When we become closed, so certain of our version of reality, of events, that we will not shift, not one iota, we have, whether we like it or not, become dogmatic. It is not an adaptive trait. It certainly isn't conducive to constructive conversation and debate. It shuts it off, in fact, when one party is dogmatic.
All one has to do is wander over to Huff and read the exchanges in the autism-related articles and watch the dogmatics hammering away at each other, day after day. It looks like they're talking to each other, but they're not. They're using the other as a prop and nothing more.
We should want to move towards dialogues. Not between the dogmatics; I think once we've ascertained that someone is being dogmatic, just I've asserted before about not being rational, we can move on from trying to engage that person. I think I specifically said in a previous post, that unless you enjoyed the feeling of pissing in the wind, there probably wasn't much point to it.
I use the phrase autism community as a short-hand, not because I think we fit the definition of community particularly well, but because parents, educators, scientists, physicians, other support specialties, and the individuals on the spectrum all comingle on the various sites relating to autism. Community suggests we at least hold certain positions or beliefs in common. In a real-world community, we might all live in the same area. Or we might attend a church and hold core tenets in common.
I am not at all sure that the people navigating the internet world coalescing around autism have any core tenets in common, at all. I think there are many subgroups that do, but I think it's highly likely that as a whole, the center does not hold. People who believe their children are vaccine damaged and really, really sick are not talking about the same thing as parents who do not see their children that way. And that's just one division in the community. There may be very few commonalities, very few words or constructs used in the same way.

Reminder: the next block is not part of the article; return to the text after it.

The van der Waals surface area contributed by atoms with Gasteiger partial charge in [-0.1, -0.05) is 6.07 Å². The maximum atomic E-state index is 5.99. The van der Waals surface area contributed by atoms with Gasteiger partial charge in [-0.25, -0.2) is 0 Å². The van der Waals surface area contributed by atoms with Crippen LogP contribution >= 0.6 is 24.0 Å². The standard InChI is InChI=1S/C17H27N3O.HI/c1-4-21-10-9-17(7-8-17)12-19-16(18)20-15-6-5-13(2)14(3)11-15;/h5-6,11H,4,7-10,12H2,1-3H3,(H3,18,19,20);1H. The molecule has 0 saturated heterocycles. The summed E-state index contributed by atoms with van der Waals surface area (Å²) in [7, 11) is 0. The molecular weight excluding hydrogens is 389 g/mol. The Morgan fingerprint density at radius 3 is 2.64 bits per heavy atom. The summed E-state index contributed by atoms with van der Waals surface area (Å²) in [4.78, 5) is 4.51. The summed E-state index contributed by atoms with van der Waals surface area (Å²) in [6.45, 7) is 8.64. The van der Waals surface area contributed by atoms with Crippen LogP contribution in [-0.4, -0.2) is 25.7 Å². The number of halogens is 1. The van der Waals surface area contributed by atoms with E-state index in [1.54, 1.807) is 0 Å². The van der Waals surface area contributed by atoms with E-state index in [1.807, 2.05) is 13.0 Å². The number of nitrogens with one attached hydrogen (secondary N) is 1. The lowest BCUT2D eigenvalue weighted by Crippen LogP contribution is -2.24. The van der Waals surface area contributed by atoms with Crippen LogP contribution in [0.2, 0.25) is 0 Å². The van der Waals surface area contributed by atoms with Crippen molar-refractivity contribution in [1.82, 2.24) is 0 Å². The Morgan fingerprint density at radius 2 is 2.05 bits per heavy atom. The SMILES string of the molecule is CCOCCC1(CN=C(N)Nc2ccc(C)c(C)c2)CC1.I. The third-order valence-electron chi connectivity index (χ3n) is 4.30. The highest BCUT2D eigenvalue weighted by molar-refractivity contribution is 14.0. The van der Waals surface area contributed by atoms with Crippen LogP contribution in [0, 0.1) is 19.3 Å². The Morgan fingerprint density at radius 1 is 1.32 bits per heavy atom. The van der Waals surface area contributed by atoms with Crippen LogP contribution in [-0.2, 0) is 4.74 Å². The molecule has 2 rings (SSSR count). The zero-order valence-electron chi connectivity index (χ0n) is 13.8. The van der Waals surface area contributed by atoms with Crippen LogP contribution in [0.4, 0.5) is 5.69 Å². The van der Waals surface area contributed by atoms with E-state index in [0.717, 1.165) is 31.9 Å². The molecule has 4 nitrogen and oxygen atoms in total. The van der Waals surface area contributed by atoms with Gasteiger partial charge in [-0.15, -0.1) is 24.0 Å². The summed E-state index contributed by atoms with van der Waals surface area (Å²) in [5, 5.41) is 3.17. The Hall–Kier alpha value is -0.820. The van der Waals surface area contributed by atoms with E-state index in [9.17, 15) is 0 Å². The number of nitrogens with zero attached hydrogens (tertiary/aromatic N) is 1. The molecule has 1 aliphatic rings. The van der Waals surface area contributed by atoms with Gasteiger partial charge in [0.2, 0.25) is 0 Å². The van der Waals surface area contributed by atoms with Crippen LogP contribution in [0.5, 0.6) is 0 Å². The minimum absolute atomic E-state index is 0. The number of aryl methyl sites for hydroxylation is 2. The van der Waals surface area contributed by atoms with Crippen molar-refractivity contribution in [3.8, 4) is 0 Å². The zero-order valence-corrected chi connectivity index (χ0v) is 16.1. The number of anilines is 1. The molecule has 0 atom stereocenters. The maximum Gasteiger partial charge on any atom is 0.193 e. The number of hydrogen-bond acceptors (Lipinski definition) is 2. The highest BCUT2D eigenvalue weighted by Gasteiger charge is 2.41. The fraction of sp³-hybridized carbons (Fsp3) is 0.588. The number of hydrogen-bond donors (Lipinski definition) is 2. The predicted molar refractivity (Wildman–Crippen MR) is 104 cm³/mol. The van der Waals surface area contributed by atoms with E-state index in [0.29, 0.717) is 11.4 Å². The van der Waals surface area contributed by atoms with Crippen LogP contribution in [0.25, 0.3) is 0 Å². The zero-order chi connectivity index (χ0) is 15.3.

Unification of the autism community as a whole is not possible nor is it desirable, if we aren't even agreeing on the core tenets. We need, instead, to clearly delineate where we stand, how certain we are of our footing, and what our goals are.
If we agree on the operationalization of definitions, if we agree that we'd like to end up in the same place: acceptance, appreciation and accommodation, then I'd say we're in the same community, even if there are key differences in where we are coming from. Perhaps in this way, miscommunications can be averted and the center hold.